and Reflectascapes – the reflective properties of water are a staple of landscape art and photography. The water’s surface may try to capture the sky and its surroundings, but never quite manages to reproduce it faithfully. It is the mutations, the unpredictable uncertainties and hesitations, that can fill many a happy hour staring at an otherwise familiar vista.

We hope this taster will encourage you to look at the full galleries.

Why Eyes?

      WHY EYES?                                       

SURPRISE!

Peacock butterfly flashes his wing –

Enough to startle a predator

Who may think again

 

 

DISGUISE!

Looking like a fearsome beast

This caterpillar may deter a bird

From making of him a feast

 

 

 

FOUR EYES!

Could two extra eyes upon the shoulder

Make this bug

Feel even bolder?

 

 

 

HORSEFLIES!

Bold headlights of bright green and blue

Ommatidia by the thousand

Such a joy for me and you

 

 

A short break in Manchester and Chester

The latest in our series of explorations by rail of hitherto unknown (to us) parts of Britain took us last week to Manchester and Chester. Despite the weather, as always we had a superb time, taking in the architecture, art, culture, food, and even a little wildlife…

Manchester was a city of surprising delights, as surprising as discovering that Lowry was not a one-trick pony, but accomplished in a variety of styles. The modern architecture of Salford Quays, complemented by watery reflections, contrasted with the Victorian industrial heritage in the city, and we were especially impressed by the Metro linking the two. Clean, quiet, efficient – surely the way forward on urban transport.

As befits ‘the city built by the workers’, its bee symbol is celebrated proudly everywhere:

And it was gratifying to see real, useful, living bees and other wildlife being actively catered for, with flowery verges in places even in some of the most heavily developed areas.

We hadn’t expected to see much in the way of insects, especially given the weather forecast, but as always there were things to be found. By Salford Quays, ornamental Eleagnus bushes with seemingly every leaf supporting one, or a small flock, of Cacopsylla fulguralis, a recently-established, and spreading, native psyllid of Japan. A novel food source perhaps, but one which seems to be being exploited by the (similarly non-native) Harlequin Ladybirds and by the ant-like nymphs of the mirid bug Miris striatus.

In the same area, the waterside Alders were covered in hundreds of Alder Leaf-beetles Agelastica alni, recently re-established in Britain after an absence of 60 years, and now spreading out from the north-west. Including to our next destination, the banks of the River Dee in Chester…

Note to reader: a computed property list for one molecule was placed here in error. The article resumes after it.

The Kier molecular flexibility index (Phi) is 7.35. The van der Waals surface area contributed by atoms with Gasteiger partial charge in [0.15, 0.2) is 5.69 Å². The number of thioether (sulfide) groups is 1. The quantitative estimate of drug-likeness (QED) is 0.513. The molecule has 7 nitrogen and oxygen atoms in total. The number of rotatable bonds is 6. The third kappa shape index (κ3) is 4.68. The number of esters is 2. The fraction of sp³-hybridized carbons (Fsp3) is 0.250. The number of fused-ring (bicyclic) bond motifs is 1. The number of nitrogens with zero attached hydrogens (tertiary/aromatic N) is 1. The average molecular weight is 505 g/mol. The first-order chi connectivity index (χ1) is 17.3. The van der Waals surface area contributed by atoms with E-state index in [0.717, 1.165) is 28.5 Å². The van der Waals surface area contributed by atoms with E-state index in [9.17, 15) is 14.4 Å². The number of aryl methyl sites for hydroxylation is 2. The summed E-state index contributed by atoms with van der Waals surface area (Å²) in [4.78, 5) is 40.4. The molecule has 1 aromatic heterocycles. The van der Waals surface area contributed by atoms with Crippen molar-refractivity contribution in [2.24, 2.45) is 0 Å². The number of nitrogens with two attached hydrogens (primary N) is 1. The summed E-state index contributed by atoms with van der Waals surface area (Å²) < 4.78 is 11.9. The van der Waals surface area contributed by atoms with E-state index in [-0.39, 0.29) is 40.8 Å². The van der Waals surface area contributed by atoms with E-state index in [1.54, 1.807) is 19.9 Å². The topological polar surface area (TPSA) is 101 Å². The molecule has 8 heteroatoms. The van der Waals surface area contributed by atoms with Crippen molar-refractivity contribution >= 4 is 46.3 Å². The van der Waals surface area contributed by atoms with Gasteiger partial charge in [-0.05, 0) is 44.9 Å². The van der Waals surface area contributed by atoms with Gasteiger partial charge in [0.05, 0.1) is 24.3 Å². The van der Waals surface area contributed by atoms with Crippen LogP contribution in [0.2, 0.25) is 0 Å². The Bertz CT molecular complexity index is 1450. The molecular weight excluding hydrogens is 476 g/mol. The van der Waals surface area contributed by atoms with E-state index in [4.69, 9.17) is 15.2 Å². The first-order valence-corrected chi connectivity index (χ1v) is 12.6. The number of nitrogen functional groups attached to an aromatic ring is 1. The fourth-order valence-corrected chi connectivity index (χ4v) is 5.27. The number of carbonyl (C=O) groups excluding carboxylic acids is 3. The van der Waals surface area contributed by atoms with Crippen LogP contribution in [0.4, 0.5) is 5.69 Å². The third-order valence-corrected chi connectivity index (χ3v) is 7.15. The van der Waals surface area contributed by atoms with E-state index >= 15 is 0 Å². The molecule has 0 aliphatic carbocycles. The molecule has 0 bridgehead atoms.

Chester: a very different city which wears its antiquity on its sleeve, back to Roman times.

This is the city which seems to have grown out of the local rocks, the Red Sandstone, in places patterned like the hide of a giraffe, something we have seen previously in the north-east corner of Menorca.

Aside from Alder Leaf-beetles, Chester also came up, in one of the few dry moments, with this splendid, fresh Hawthorn Shield-bug, in fact the first we have seen this year.

 

Pipers at the Gates of Dawn

At the Gates of Dawn we stood and listened
To the piping song which filled our hearts
And souls with joy.

Why do they sing so?

At the Gates of Dawn we filled our lungs
And shouted out to the whole world
To announce the day.

Why do they listen so?

To survive we need to attract a mate,
Defend our space, alert a danger
Of a stranger.

That’s why we sing so.

In this world of greed we have a need
To feed on good things, calm things,
Nature

That’s why we listen so.

By Jude, inspired by our recent Dawn Chorus walk.

 

Extinction Rebellion: #WeAreWinning

Extinction Rebellion? You must have been living on another planet not to have heard of this environmental movement, and the impact it has been making not only on our capital, but all over the UK and the world in the past few days.  And depending on which press you choose to read, you will probably already have a pre-conceived idea of what the Rebels are all about…. litter-dropping, destructive and disruptive louts? or peace-loving people, caring about all of our futures?

We decided to find out for ourselves and went up to the old smoke on Tuesday.  On the approach to Parliament Square the rhythmic drumming of samba drums could be heard, beckoning us, but our first attempt at reaching the large crowd was foiled by a chain of police in hi-viz jackets blocking the route from Westminster station.  Frustration!  But we were spurred on by the many gently swaying flags held aloft by protestors in the square itself, particularly by a most beautiful one of a Garden Tiger Moth.  A very special creature to me, a fond reminder of my childhood when they were plentiful, but now sadly  now very rare, and possibly heading for extinction along with so many other species.

Undaunted, we found an alternative way in and discovered the Square to be full of many hundreds of gentle ‘rebellers’ –  individuals, couples, families and groups.  The drumming had temporarily ceased, and all were listening to the MC outlining the plan for the day (namely the writing of letters to our individual MPs and using our democratic right to request an audience with them, or at least to get the chance to deliver a letter).  Guest speakers provided inspiration and hope – Rupert Read, Green activist; Clive Lewis, MP for Norwich South,  and Lloyd Russell-Moyle, MP for Brighton Kemptown; we sang and listened to poetry.